It was embarrassing how easily they kept pace with her. One of them actually managed to get ahead of her and cut her off. She stepped back, looking at the three of them. She gulped, taking another step backwards, her calf bumping against the first seat of the bleachers.

                “Come on, girl, we don’t want to hurt you…” One of the men said.

                Kendra looked around, for teachers, for anything.

                “Hey!” Marshal’s voice came from the left. Kendra glanced-

                One of the men made a motion.

                Kendra felt something like a punch to the shoulder, that then turned into the worst pain that she had ever felt, that then turned to her collapsing to the ground, writhing on the AstroTurf. She gritted her teeth and tried to-

                And then she was standing on her feet. For a moment, the world seemed to be frozen: The goons were around her. One of them held something like a pistol – and two wires reached past her shoulder, two needles sparking against the bleachers behind her. She had moved an inch to the right.

                Kendra took advantage of the distraction to unhook her saxophone. With an internal apology to the marching band’s budgeter and the school council that had voted them at least a little money for instruments, Kendra brought the curved front of the saxophone whistling around to smash into one of the goon’s heads.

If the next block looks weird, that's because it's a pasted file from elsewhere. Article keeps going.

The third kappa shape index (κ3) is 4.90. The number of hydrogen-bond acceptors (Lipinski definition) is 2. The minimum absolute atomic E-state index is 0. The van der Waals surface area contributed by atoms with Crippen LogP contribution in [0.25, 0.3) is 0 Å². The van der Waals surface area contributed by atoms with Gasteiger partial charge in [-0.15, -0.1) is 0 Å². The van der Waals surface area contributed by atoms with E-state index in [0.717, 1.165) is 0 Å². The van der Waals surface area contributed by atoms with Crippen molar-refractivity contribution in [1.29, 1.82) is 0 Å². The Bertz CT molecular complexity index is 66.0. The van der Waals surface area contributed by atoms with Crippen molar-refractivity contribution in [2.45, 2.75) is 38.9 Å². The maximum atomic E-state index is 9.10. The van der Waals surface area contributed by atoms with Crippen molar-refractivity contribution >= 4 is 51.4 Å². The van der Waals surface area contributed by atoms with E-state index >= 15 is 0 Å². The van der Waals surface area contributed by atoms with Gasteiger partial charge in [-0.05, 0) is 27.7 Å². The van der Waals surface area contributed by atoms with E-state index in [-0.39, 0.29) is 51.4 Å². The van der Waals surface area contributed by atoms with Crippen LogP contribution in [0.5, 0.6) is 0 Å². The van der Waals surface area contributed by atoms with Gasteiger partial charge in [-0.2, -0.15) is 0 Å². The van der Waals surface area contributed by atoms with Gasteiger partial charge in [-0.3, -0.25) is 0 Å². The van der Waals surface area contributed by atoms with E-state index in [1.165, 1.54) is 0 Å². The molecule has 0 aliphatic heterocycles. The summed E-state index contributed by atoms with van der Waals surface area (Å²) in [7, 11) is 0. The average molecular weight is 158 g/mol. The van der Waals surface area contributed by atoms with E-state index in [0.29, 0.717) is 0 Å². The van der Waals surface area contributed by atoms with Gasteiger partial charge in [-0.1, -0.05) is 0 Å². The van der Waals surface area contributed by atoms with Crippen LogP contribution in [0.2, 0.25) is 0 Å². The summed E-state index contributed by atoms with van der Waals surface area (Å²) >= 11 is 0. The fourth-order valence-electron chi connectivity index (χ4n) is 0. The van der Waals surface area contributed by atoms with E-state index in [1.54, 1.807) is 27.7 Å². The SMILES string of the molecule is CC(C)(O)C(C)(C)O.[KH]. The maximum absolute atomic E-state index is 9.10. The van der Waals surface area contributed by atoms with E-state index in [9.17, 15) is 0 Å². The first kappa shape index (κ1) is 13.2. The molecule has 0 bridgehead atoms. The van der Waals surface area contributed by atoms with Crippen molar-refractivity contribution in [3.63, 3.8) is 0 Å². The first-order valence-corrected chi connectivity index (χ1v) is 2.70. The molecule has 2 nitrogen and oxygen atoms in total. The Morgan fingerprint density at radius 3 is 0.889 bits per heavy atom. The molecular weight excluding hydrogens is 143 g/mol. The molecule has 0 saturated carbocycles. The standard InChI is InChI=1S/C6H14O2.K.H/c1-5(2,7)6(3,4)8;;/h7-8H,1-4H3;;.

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Wednesday, December 18, 2013

The Immortals: Chapter Two, Part Two

                 Normally, sitting down to eat after the first few classes of the day was a time to unwind, talk about what had happened, and generally get ready for the next haul of the day. For Kendra, today, it was a time to marvel at just how weird her life had gotten in just a few hours. For one thing, she was listening to her two best friends in the world talk about a time that they had shared together…a time that had included Kendra, explicitly, and yet Kendra had no memories of it.

                “If we have to run sets 34 to 44 one more time, I think I will scream.” Theresa blew on her slice of pizza, trying to get it to cool. The cheese, deciding to rebel against her, sloughed off the side of the pizza and splattered onto the box that she had sitting on her legs. She sighed, then shrugged and started to eat the bare bread – her other hand reaching down to scoop up the still hot cheese. She glanced around – as if worried someone might notice her doing this – and then popped the whole cheesy ball into her mouth, chewing contently.